This question and its answer reminded me a question I wondered about a long time ago: the ritual of entering catechumenate usually takes place some time during the process of pre-baptismal catecheses (i.e. learning the basics before someone is prepared for baptism), so there is some time (often quite a long time) when the person is being instructed but didn't enter catechumenate yet.

My question is whether the person is considered a catechumen by canon law since the moment the process of pre-baptismal catecheses begin (may be hard to find out when did it begin!), or since the ceremony of entering the catechumenate? If the latter is the case, have those learning so that they could be baptized any special status?


One who is exploring whether to become Catholic is known as an Inquirer and is in the stage known as Period of Evangelization and Precatechumenate, as explained by the USCCB's webpage devoted to explaining the Rite of Christian Initiation of Adults. It goes on:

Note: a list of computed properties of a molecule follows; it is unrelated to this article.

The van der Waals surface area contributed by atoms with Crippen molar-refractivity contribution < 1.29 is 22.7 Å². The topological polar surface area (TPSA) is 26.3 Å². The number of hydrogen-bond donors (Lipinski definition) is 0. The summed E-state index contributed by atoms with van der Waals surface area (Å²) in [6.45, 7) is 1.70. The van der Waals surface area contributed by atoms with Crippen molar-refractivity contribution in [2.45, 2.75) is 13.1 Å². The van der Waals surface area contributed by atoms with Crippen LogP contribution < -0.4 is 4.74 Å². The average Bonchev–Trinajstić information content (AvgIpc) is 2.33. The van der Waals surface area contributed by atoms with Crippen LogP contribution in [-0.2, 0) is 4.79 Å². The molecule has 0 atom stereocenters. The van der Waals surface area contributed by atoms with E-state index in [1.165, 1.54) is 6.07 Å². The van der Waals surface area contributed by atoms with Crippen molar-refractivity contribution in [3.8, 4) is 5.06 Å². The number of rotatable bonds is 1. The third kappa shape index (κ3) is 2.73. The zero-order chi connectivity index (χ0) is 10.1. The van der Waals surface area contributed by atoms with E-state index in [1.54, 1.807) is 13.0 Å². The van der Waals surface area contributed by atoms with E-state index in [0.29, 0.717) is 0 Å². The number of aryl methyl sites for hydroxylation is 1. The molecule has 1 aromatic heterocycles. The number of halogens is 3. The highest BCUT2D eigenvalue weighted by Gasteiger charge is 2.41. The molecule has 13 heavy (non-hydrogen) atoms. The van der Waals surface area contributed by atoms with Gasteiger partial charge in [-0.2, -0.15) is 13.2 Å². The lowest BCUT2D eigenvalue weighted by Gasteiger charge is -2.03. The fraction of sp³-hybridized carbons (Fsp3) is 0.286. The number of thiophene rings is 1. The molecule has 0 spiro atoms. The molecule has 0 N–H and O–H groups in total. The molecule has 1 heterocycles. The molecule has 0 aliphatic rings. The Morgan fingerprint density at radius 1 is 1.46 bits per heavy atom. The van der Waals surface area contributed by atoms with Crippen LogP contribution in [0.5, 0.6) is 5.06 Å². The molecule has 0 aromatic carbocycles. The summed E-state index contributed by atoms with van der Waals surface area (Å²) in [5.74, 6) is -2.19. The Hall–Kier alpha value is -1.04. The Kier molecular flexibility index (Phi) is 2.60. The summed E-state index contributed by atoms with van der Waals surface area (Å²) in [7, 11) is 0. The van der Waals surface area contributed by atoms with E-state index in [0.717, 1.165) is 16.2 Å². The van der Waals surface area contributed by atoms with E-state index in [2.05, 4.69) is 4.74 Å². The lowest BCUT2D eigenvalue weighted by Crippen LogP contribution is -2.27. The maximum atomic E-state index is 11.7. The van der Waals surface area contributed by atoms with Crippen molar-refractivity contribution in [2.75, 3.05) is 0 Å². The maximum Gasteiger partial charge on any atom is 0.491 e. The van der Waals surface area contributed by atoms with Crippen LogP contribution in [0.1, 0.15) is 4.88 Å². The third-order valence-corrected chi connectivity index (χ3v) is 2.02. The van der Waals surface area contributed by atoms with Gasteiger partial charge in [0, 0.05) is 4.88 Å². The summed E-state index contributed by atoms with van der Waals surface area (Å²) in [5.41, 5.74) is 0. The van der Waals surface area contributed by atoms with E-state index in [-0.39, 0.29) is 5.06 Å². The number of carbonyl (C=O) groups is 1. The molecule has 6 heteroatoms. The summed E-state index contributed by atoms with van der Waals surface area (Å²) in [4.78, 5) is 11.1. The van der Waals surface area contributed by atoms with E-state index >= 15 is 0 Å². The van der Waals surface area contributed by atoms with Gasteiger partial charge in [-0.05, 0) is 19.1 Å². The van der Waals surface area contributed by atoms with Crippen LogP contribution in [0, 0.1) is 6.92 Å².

After a conversation with a priest, or RCIA director, the person, known as an "inquirer," may seek acceptance into the Order of Catechumens, through the Rite of Acceptance. During this Rite, the inquirer stands amidst the parish community and states that he or she wants to become a baptized member of the Catholic Church. The parish assembly affirms this desire and the inquirer becomes a "catechumen."

Those who are already baptized Christians desiring full communion with the Catholic Church, known as Candidates, go through a process known as formation. As practical matter at many parishes, both candidates and catechumens attend many (if not most) of the same instructional classes.

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